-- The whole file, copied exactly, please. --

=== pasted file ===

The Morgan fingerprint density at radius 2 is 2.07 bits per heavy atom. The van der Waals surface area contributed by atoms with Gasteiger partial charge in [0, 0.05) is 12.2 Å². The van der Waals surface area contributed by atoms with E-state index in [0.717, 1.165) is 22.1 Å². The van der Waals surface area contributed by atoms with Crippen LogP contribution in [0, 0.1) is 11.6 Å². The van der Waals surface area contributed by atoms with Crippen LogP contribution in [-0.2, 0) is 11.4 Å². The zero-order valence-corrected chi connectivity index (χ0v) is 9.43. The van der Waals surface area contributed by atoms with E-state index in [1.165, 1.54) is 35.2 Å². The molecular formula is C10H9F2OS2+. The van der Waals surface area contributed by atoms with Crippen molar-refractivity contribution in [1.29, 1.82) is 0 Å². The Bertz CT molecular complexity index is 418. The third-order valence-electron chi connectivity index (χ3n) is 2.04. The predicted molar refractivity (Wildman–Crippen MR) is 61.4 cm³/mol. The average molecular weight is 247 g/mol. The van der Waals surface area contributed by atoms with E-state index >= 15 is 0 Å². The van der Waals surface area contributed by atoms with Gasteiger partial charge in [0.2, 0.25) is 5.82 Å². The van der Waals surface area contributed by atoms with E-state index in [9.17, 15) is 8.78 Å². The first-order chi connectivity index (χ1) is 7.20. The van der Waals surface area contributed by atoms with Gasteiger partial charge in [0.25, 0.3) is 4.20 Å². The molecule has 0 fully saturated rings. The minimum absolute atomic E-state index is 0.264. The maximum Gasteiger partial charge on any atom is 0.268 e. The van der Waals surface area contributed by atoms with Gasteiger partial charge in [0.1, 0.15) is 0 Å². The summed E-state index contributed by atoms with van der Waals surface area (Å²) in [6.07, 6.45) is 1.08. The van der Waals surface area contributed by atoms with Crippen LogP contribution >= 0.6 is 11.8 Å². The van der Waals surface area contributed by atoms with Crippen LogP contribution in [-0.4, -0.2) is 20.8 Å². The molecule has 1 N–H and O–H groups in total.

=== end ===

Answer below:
The Morgan fingerprint density at radius 2 is 2.07 bits per heavy atom. The van der Waals surface area contributed by atoms with Gasteiger partial charge in [0, 0.05) is 12.2 Å². The van der Waals surface area contributed by atoms with E-state index in [0.717, 1.165) is 22.1 Å². The van der Waals surface area contributed by atoms with Crippen LogP contribution in [0, 0.1) is 11.6 Å². The van der Waals surface area contributed by atoms with Crippen LogP contribution in [-0.2, 0) is 11.4 Å². The zero-order valence-corrected chi connectivity index (χ0v) is 9.43. The van der Waals surface area contributed by atoms with E-state index in [1.165, 1.54) is 35.2 Å². The molecular formula is C10H9F2OS2+. The van der Waals surface area contributed by atoms with Crippen molar-refractivity contribution in [1.29, 1.82) is 0 Å². The Bertz CT molecular complexity index is 418. The third-order valence-electron chi connectivity index (χ3n) is 2.04. The predicted molar refractivity (Wildman–Crippen MR) is 61.4 cm³/mol. The average molecular weight is 247 g/mol. The van der Waals surface area contributed by atoms with E-state index >= 15 is 0 Å². The van der Waals surface area contributed by atoms with Gasteiger partial charge in [0.2, 0.25) is 5.82 Å². The van der Waals surface area contributed by atoms with E-state index in [9.17, 15) is 8.78 Å². The first-order chi connectivity index (χ1) is 7.20. The van der Waals surface area contributed by atoms with Gasteiger partial charge in [0.25, 0.3) is 4.20 Å². The molecule has 0 fully saturated rings. The minimum absolute atomic E-state index is 0.264. The maximum Gasteiger partial charge on any atom is 0.268 e. The van der Waals surface area contributed by atoms with Gasteiger partial charge in [0.1, 0.15) is 0 Å². The summed E-state index contributed by atoms with van der Waals surface area (Å²) in [6.07, 6.45) is 1.08. The van der Waals surface area contributed by atoms with Crippen LogP contribution >= 0.6 is 11.8 Å². The van der Waals surface area contributed by atoms with Crippen LogP contribution in [-0.4, -0.2) is 20.8 Å². The molecule has 1 N–H and O–H groups in total.